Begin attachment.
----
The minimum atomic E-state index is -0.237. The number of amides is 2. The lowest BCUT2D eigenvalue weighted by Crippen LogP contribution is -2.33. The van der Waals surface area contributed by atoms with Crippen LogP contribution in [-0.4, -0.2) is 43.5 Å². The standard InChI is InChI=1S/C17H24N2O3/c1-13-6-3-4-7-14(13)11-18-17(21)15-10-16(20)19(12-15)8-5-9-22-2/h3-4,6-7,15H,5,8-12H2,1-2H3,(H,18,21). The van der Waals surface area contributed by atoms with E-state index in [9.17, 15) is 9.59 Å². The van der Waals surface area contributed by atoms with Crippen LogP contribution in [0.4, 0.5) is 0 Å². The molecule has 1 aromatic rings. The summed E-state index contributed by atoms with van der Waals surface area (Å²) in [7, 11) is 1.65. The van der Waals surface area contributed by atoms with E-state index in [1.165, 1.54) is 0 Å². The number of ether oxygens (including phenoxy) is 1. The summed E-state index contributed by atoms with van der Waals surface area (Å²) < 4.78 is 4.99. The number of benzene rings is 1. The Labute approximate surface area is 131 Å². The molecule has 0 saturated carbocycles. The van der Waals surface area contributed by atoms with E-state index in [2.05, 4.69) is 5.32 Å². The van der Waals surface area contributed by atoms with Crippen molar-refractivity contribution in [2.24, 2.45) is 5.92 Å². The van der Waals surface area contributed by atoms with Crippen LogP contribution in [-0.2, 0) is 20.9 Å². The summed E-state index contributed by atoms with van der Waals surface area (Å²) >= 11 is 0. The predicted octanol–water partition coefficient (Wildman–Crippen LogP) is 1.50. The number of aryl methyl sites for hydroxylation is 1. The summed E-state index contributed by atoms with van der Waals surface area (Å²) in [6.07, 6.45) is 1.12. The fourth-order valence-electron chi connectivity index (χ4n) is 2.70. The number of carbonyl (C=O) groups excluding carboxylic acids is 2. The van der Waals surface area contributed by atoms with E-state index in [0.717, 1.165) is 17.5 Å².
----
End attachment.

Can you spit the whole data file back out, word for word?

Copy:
The minimum atomic E-state index is -0.237. The number of amides is 2. The lowest BCUT2D eigenvalue weighted by Crippen LogP contribution is -2.33. The van der Waals surface area contributed by atoms with Crippen LogP contribution in [-0.4, -0.2) is 43.5 Å². The standard InChI is InChI=1S/C17H24N2O3/c1-13-6-3-4-7-14(13)11-18-17(21)15-10-16(20)19(12-15)8-5-9-22-2/h3-4,6-7,15H,5,8-12H2,1-2H3,(H,18,21). The van der Waals surface area contributed by atoms with E-state index in [9.17, 15) is 9.59 Å². The van der Waals surface area contributed by atoms with Crippen LogP contribution in [0.4, 0.5) is 0 Å². The molecule has 1 aromatic rings. The summed E-state index contributed by atoms with van der Waals surface area (Å²) in [7, 11) is 1.65. The van der Waals surface area contributed by atoms with E-state index in [1.165, 1.54) is 0 Å². The number of ether oxygens (including phenoxy) is 1. The summed E-state index contributed by atoms with van der Waals surface area (Å²) < 4.78 is 4.99. The number of benzene rings is 1. The Labute approximate surface area is 131 Å². The molecule has 0 saturated carbocycles. The van der Waals surface area contributed by atoms with E-state index in [2.05, 4.69) is 5.32 Å². The van der Waals surface area contributed by atoms with Crippen molar-refractivity contribution in [2.24, 2.45) is 5.92 Å². The van der Waals surface area contributed by atoms with Crippen LogP contribution in [-0.2, 0) is 20.9 Å². The summed E-state index contributed by atoms with van der Waals surface area (Å²) >= 11 is 0. The predicted octanol–water partition coefficient (Wildman–Crippen LogP) is 1.50. The number of aryl methyl sites for hydroxylation is 1. The summed E-state index contributed by atoms with van der Waals surface area (Å²) in [6.07, 6.45) is 1.12. The fourth-order valence-electron chi connectivity index (χ4n) is 2.70. The number of carbonyl (C=O) groups excluding carboxylic acids is 2. The van der Waals surface area contributed by atoms with E-state index in [0.717, 1.165) is 17.5 Å².